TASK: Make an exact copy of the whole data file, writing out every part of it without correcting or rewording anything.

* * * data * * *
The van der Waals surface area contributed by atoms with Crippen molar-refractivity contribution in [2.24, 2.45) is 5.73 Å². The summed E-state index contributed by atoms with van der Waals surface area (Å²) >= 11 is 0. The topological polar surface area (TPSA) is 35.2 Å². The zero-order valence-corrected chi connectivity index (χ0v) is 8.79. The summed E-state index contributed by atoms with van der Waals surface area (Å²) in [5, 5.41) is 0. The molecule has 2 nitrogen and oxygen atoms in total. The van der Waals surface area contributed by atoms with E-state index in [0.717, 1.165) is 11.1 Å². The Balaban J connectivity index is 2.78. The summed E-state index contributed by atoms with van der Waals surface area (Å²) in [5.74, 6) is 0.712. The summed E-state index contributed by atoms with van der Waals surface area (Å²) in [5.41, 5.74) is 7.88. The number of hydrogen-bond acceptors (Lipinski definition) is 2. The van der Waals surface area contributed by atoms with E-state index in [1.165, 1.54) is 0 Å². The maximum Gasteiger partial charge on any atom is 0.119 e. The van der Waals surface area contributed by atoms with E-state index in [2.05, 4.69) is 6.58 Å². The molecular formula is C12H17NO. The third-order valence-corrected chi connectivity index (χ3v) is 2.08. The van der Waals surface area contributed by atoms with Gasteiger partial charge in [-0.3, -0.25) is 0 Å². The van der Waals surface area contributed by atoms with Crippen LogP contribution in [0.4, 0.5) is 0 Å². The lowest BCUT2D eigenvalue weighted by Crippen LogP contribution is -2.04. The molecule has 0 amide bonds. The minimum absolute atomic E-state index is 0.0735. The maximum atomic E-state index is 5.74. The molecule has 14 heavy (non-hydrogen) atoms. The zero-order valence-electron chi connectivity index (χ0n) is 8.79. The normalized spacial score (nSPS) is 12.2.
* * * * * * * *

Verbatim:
The van der Waals surface area contributed by atoms with Crippen molar-refractivity contribution in [2.24, 2.45) is 5.73 Å². The summed E-state index contributed by atoms with van der Waals surface area (Å²) >= 11 is 0. The topological polar surface area (TPSA) is 35.2 Å². The zero-order valence-corrected chi connectivity index (χ0v) is 8.79. The summed E-state index contributed by atoms with van der Waals surface area (Å²) in [5, 5.41) is 0. The molecule has 2 nitrogen and oxygen atoms in total. The van der Waals surface area contributed by atoms with E-state index in [0.717, 1.165) is 11.1 Å². The Balaban J connectivity index is 2.78. The summed E-state index contributed by atoms with van der Waals surface area (Å²) in [5.74, 6) is 0.712. The summed E-state index contributed by atoms with van der Waals surface area (Å²) in [5.41, 5.74) is 7.88. The number of hydrogen-bond acceptors (Lipinski definition) is 2. The van der Waals surface area contributed by atoms with E-state index in [1.165, 1.54) is 0 Å². The maximum Gasteiger partial charge on any atom is 0.119 e. The van der Waals surface area contributed by atoms with E-state index in [2.05, 4.69) is 6.58 Å². The molecular formula is C12H17NO. The third-order valence-corrected chi connectivity index (χ3v) is 2.08. The van der Waals surface area contributed by atoms with Gasteiger partial charge in [-0.3, -0.25) is 0 Å². The van der Waals surface area contributed by atoms with Crippen LogP contribution in [0.4, 0.5) is 0 Å². The lowest BCUT2D eigenvalue weighted by Crippen LogP contribution is -2.04. The molecule has 0 amide bonds. The minimum absolute atomic E-state index is 0.0735. The maximum atomic E-state index is 5.74. The molecule has 14 heavy (non-hydrogen) atoms. The zero-order valence-electron chi connectivity index (χ0n) is 8.79. The normalized spacial score (nSPS) is 12.2.